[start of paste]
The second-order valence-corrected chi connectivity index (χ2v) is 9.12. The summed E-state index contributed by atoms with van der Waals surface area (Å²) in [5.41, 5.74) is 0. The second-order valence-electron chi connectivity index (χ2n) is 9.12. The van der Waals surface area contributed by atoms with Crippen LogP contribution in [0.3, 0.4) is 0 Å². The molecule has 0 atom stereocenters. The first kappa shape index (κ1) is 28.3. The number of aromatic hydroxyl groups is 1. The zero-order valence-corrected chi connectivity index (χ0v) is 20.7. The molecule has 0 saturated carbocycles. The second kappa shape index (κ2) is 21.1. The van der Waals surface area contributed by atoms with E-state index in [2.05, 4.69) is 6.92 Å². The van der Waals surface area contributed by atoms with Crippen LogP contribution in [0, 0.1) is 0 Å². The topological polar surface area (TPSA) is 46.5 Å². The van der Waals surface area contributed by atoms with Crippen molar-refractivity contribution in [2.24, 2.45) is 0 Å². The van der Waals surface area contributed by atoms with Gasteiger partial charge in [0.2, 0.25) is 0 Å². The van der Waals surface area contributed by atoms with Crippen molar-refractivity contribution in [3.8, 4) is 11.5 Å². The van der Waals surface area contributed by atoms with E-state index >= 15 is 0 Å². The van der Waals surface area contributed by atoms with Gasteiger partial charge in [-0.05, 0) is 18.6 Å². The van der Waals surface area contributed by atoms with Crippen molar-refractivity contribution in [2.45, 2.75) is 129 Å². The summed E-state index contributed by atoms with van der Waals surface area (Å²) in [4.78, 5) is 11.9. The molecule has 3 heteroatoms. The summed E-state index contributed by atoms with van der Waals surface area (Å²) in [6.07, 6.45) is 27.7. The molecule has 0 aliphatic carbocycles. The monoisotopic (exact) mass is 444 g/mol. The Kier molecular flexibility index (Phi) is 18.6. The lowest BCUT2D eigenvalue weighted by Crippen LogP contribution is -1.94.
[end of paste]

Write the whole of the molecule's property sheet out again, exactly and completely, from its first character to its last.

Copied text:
The second-order valence-corrected chi connectivity index (χ2v) is 9.12. The summed E-state index contributed by atoms with van der Waals surface area (Å²) in [5.41, 5.74) is 0. The second-order valence-electron chi connectivity index (χ2n) is 9.12. The van der Waals surface area contributed by atoms with Crippen LogP contribution in [0.3, 0.4) is 0 Å². The molecule has 0 atom stereocenters. The first kappa shape index (κ1) is 28.3. The number of aromatic hydroxyl groups is 1. The zero-order valence-corrected chi connectivity index (χ0v) is 20.7. The molecule has 0 saturated carbocycles. The second kappa shape index (κ2) is 21.1. The van der Waals surface area contributed by atoms with E-state index in [2.05, 4.69) is 6.92 Å². The van der Waals surface area contributed by atoms with Crippen LogP contribution in [0, 0.1) is 0 Å². The topological polar surface area (TPSA) is 46.5 Å². The van der Waals surface area contributed by atoms with Crippen molar-refractivity contribution in [2.24, 2.45) is 0 Å². The van der Waals surface area contributed by atoms with Gasteiger partial charge in [0.2, 0.25) is 0 Å². The van der Waals surface area contributed by atoms with Crippen molar-refractivity contribution in [3.8, 4) is 11.5 Å². The van der Waals surface area contributed by atoms with E-state index >= 15 is 0 Å². The van der Waals surface area contributed by atoms with Gasteiger partial charge in [-0.05, 0) is 18.6 Å². The van der Waals surface area contributed by atoms with Crippen molar-refractivity contribution in [2.45, 2.75) is 129 Å². The summed E-state index contributed by atoms with van der Waals surface area (Å²) in [4.78, 5) is 11.9. The molecule has 3 heteroatoms. The summed E-state index contributed by atoms with van der Waals surface area (Å²) in [6.07, 6.45) is 27.7. The molecule has 0 aliphatic carbocycles. The monoisotopic (exact) mass is 444 g/mol. The Kier molecular flexibility index (Phi) is 18.6. The lowest BCUT2D eigenvalue weighted by Crippen LogP contribution is -1.94.